NEW YORK, Oct. 21, 2015 /PRNewswire/ -- Halloween is rapidly approaching but the rush to shop may be far behind since 99 percent of Americans who buy candy, costumes and tricks to celebrate typically start to do so well in advance of Oct. 31—weeks if not months ahead.
In fact, 66 percent of U.S. adults, ages 18 and over who shop for Halloween, start to do so before, or in, early October with 4 percent shopping in August or even earlier. Seventy-four percent start to shop for Halloween in October, with 40 percent saying they start in early October, 21 percent start a week before, 10 percent start shopping a few days before, 2 percent start a day before and just 1 percent of those who shop for Halloween start doing so on Halloween itself.
Younger adults appear more anxious to get a head start on their costume shopping than older adults—32 percent of those ages 18–44 who shop for Halloween start their shopping before October compared to 19 percent of adults ages 45 and older. Women (44 percent) who shop for Halloween are more likely than men (36 percent) to start shopping in early October, whereas men (14 percent) are twice as likely as women (7 percent) to start shopping a few days before Halloween.
The findings are part of a national study conducted online by Harris Poll on behalf of Blue Fountain Media (www.bluefountainmedia.com), a full-service digital agency focused on growing brands online, in September 2015 among over 1,300 U.S. adults ages 18+ who shop for Halloween.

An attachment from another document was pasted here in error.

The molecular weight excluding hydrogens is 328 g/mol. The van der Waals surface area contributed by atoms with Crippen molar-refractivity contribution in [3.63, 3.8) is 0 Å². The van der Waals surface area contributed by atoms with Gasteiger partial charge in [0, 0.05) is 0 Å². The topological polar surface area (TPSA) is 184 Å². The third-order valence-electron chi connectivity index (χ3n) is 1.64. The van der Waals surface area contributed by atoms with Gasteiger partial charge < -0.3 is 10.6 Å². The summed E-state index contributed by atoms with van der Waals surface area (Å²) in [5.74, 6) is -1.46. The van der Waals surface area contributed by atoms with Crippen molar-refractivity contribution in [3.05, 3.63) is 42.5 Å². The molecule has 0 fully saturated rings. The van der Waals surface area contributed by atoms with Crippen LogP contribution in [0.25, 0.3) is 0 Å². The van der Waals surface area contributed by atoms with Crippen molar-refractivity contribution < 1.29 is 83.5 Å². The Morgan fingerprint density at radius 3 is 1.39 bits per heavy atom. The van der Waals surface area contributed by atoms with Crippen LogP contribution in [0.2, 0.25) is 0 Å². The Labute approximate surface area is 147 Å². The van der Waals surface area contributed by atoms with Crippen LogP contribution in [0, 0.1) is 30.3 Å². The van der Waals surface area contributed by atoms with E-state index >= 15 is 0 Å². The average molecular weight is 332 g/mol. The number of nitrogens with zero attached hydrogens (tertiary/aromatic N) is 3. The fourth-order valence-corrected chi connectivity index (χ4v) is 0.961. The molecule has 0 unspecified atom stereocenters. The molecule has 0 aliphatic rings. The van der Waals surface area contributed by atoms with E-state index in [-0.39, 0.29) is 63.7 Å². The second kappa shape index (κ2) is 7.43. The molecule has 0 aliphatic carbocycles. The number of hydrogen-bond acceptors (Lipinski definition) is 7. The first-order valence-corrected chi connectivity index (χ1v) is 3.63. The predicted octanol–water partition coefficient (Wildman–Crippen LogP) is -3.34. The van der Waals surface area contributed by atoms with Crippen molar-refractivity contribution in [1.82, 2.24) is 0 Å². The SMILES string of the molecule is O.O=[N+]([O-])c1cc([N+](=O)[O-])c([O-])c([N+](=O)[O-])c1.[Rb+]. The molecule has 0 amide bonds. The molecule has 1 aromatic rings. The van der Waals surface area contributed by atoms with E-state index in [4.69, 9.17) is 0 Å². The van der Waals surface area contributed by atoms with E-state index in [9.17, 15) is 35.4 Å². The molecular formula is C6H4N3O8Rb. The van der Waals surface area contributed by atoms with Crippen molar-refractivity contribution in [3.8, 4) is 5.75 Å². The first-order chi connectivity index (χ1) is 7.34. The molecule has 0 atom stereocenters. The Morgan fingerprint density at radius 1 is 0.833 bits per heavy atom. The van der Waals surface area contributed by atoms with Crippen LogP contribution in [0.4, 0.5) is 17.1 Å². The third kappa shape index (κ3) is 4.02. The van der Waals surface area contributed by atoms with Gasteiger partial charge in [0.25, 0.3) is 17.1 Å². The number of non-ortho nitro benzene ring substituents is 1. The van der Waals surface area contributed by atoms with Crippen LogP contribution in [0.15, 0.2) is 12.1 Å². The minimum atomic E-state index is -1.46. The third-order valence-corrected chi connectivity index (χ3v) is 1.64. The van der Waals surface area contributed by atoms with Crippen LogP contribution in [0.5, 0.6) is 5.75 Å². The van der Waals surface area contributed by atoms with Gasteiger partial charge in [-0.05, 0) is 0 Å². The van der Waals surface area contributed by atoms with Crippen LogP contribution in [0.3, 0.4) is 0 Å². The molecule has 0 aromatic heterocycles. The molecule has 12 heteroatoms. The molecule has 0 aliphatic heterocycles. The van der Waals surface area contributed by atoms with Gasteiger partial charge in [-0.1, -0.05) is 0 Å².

Halloween Purchases and Online Shopping
A vast majority of Americans who shop for Halloween prefer to shop in a physical store (94 percent) with 27 percent indicating they prefer to shop online and 20 percent doing so through an online-only retailer such as Amazon.com, eBay.com and Etsy.com, while 18 percent prefer to make Halloween purchases through an online retailer such as PartyCity.com, Target.com and Walmart.com. Six percent prefer to make Halloween purchases through a catalog and 2 percent over the phone.
"The difference between those who shop for Halloween in-store versus online appears to center on generational differences in shopping behavior," said Gabriel Shaoolian, founder and CEO, Blue Fountain Media. "In-store Halloween purchases among those 55 and older is a striking 99 percent; while 39 percent of those younger than 45 prefer to make purchases online. This sizeable market of online Halloween shoppers represents billions of dollars of consumer spending that is a prize worth fighting for, and may be why we see e-commerce retailers investing more into their digital marketing initiatives."
Other survey findings:
Benefits of Online Halloween Shopping
Why shop online for Halloween goods? It's likely due to free shipping according to 57 percent of American adults who shop for Halloween who say it's the most valuable asset about shopping online. Other reasons cited include wider selection of products/retailers (50 percent), lower prices (47 percent), time savings (46 percent), ease of comparing prices from different online retailers (41 percent) and ease of shopping (40 percent).